6. Strike Your Heart by Amelie Nothomb (translated from French by Alison Anderson)
This incredibly short narrative packs a punch and walks the reader through the narrator’s complex relationships with the women in her life. The prose is delightful and the narrative had me entranced from page one!
7. The Housekeeper and the Professor by Yogo Ogawa (translated from Japanese by Stephen Snyder)
Having read other titles by Ogawa, this still remains my favorite! It is sweet and charming, a story of love and memory without any sexualization of the primary relationship. If you’re into darker, dystopian reads, I also enjoyed her recent release The Memory Police which is examining memory from a different angle. Revenge is high on my TBR and continues to get recommended to me by fans of her writing.
8. The Remainder by Alia Trabucco Zeran (translated from Spanish by Sophie Hughes)
This was a recent read of mine, and one I keep thinking about since finishing. We are following the perspectives of two friends living with the legacy of the Pinochet dictatorship and how this impacts the first generation following its fall. Structurally, this is also one of the most fascinating books I’ve read this year – the way that point of view and language shift as the perspectives change, the use of chapter headings, all work to contribute to a meaning beyond the words expressly on the page.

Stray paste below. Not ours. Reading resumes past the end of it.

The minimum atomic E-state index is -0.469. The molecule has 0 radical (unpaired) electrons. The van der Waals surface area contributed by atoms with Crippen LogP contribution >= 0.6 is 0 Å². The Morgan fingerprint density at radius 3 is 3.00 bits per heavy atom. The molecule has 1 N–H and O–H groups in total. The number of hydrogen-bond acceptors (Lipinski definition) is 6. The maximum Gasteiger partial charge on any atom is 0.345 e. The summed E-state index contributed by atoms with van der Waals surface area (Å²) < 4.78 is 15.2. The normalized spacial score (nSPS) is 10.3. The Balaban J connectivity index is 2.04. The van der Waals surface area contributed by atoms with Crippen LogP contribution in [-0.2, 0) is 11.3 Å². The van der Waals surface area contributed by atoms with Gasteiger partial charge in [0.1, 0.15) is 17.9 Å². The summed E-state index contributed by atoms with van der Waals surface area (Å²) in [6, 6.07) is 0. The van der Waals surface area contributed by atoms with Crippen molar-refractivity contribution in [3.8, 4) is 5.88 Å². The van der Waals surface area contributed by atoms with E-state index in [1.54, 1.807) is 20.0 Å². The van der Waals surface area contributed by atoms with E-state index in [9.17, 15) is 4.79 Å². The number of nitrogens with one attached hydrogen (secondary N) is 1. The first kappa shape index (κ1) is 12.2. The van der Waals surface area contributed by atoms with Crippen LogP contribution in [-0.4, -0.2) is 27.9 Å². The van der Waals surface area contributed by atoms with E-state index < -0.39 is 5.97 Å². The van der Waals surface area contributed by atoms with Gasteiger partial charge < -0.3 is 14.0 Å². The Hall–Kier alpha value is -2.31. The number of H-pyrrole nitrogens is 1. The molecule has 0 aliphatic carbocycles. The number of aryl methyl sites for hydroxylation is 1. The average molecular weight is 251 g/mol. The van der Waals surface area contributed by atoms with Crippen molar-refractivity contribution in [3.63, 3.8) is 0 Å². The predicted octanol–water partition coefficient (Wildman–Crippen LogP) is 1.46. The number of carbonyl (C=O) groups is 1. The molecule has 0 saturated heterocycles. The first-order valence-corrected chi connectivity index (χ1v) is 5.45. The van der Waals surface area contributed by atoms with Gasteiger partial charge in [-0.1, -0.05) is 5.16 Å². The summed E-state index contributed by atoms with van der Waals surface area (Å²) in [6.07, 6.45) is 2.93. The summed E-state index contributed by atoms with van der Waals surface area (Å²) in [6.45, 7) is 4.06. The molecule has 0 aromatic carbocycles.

9. Bright by Duanwad Pimwana (translated from Thai by Mui Poopoksakul)
This is an exciting release as the first novel to appear in English by a Thai woman! Told in a series of vignettes, we follow a young boy that has been abandoned by his family who is taken in and cared for by his entire community in response. It is both heartbreaking and heartwarming, and one I highly recommend.
10. Convenience Store Woman by Sayaka Murata (translated from Japanese by Ginny Tapley Takemori)
This remains one of my favorite audiobooks, and one that I flew through in one sitting. It is a short and quirky novel using the routine and obsessions of Keiko to explore in a darkly comedic way the pressures of social expectations and impact of these on a life. Really fascinating and unique narrative.
I’m participating in #WITMonth in a number of ways and prioritizing reading books by women in translation this month. I thought I’d share them here in case any of you would also like to join in. Kendra and Matthew are hosting a weeklong redathon #WITReadathon over on booktube, and Aussie reader Tamsien of Babbling Books is hosting a series of giveaways and bingo board challenges over on her instagram @babbling_books_ / #readwithBB.
If you’d like to support Six Minutes For Me please considering purchasing these titles through Book Depository using my affiliate link. You can also support by purchasing your audiobooks from libro.fm (and support indie bookstores at the same time!) using my affiliate link, including the code SIXMINS which gets you 3-for-1 audiobooks when you sign up. Some of these titles were provided as review copies by the publisher, all views remain my own.